Poetry Tips

Metonymy examples in poetry

What is the most common form of metonymy?

A common form of metonymy uses a place to stand in for an institution, industry, or person. “Wall Street” is an example of this, as is “the White House” to mean the President or Presidential administration of the United States, or “Hollywood” to mean the American film industry.

What is metonymy figure of speech?

Metonymy, (from Greek metōnymia, “change of name,” or “misnomer”), figure of speech in which the name of an object or concept is replaced with a word closely related to or suggested by the original, as “crown” to mean “king” (“The power of the crown was mortally weakened”) or an author for his works (“I’m studying …

How do you use metonymy in a sentence?

Metonymy in a Sentence

  1. When you refer to the film industry as Hollywood, you’re using a metonymy by calling one subject a name that equates to it. …
  2. Did you know a commonly used metonymy for the cheerleading team is squad? …
  3. When a guy refers to his car as his ride, he is using a metonymy.

What is a metonymy easy definition?

: a figure of speech consisting of the use of the name of one thing for that of another of which it is an attribute or with which it is associated (such as “crown” in “lands belonging to the crown”)

What are the examples of metonymy?

Sometimes metonymy is chosen because it’s a well-known characteristic of the concept. A famous example is, “The pen is mightier than the sword,” from Edward Bulwer Lytton’s play Richelieu. This sentence has two metonyms: “Pen” stands for “the written word.”

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What is an example of a chiasmus?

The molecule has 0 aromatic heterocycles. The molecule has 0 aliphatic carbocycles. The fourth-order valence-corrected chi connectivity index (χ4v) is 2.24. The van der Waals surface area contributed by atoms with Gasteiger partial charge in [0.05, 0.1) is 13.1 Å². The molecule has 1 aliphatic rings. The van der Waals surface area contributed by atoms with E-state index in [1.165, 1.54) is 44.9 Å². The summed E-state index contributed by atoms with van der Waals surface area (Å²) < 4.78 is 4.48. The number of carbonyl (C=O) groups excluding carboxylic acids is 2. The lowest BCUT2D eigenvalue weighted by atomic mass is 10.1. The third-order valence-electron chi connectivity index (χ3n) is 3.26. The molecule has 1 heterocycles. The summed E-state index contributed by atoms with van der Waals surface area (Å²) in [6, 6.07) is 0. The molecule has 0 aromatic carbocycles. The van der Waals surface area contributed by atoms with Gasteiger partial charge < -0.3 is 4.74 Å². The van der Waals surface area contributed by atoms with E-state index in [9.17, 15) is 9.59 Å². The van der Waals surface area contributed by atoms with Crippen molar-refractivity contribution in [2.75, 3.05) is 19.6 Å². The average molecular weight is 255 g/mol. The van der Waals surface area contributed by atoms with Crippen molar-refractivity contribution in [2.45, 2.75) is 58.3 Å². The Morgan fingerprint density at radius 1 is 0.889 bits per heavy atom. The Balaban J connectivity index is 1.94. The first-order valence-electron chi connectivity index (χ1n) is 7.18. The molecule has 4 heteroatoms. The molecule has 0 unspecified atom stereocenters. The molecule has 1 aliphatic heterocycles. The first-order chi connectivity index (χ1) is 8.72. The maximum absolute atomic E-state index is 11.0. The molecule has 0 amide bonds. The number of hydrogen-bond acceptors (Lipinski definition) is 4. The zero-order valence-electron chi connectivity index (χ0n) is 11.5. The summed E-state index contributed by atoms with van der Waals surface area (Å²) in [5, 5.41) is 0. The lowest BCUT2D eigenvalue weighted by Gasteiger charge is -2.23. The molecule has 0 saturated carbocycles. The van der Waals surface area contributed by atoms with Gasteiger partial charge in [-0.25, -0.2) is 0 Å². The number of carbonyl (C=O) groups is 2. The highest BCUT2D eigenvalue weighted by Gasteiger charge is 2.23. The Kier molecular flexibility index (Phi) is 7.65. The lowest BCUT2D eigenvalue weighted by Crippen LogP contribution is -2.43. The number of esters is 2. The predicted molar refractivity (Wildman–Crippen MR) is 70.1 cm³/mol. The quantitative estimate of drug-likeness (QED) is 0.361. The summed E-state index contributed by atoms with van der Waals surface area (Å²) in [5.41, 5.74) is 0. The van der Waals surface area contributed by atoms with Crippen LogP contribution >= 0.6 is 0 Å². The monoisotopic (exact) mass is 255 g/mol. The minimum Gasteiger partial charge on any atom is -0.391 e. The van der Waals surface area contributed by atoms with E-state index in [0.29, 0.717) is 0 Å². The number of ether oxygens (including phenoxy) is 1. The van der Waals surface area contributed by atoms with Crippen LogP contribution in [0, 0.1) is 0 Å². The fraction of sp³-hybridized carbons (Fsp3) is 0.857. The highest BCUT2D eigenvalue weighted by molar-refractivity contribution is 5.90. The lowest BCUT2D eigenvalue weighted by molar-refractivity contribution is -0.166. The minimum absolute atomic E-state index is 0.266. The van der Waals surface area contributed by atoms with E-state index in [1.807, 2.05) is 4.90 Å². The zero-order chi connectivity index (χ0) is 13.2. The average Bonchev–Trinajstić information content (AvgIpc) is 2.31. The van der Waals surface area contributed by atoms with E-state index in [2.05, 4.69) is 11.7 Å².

Chiasmus is a figure of speech in which the grammar of one phrase is inverted in the following phrase, such that two key concepts from the original phrase reappear in the second phrase in inverted order. The sentence “She has all my love; my heart belongs to her,” is an example of chiasmus.

What are the 5 examples of metaphor?

Everyday Life Metaphors

  • John’s suggestion was just a Band-Aid for the problem.
  • The cast on his broken leg was a plaster shackle.
  • Laughter is the music of the soul.
  • America is a melting pot.
  • Her lovely voice was music to his ears.
  • The world is a stage.
  • My kid’s room is a disaster area.
  • Life is a rollercoaster.

What is oxymoron give 5 examples?

There is a real love hate relationship developing between the two of them. Suddenly the room filled with a deafening silence. The comedian was seriously funny. You are clearly confused by the situation you have found yourself in.

Is lend me your ears metonymy?

“Lend me your ears” and “give me a hand”? These are examples of metonymy, because they are standing in for something related to their word. You are not asking for their literal ear or hand, just for their attention and service.15 мая 2018 г.

How do you write a metonymy?

In order to write a metonymy,

  1. Examine a sentence for a phrase which can be shortened or replaced with a defining characteristic or associated idea.
  2. Replace the phrase with the metonymic phrase.

Is metonymy a type of metaphor?

Both metonymy and metaphor involve the substitution of one term for another. In metaphor, this substitution is based on some specific analogy between two things, whereas in metonymy the substitution is based on some understood association or contiguity.

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What is the difference between metonymy and synecdoche in the following sentences?

Synecdoche is a figure of speech referring to when a part of something is used to refer to the whole, such as in the phrase “all hands on deck,” where “hands” are people. … ‘Synecdoche’ is when a part of something is used to refer to the whole. ‘Metonymy’ is when something is used to represent something related to it.

What is an example of synecdoche?

If you said “check out my new wheels,” “wheels” is an example of synecdoche, used to refer to a “car.” A part of a car, in this example, represents the whole of the car. … Figurative language comes in many shapes and sizes.

Is lend me your ears synecdoche or metonymy?

Synecdoche is a figure of speech where a part of something is used for the whole or vice versa. Therefore lend me your ears is a synecdoche because in lending the ears the person is using part of the body to give the person making the statement his/her full attention.

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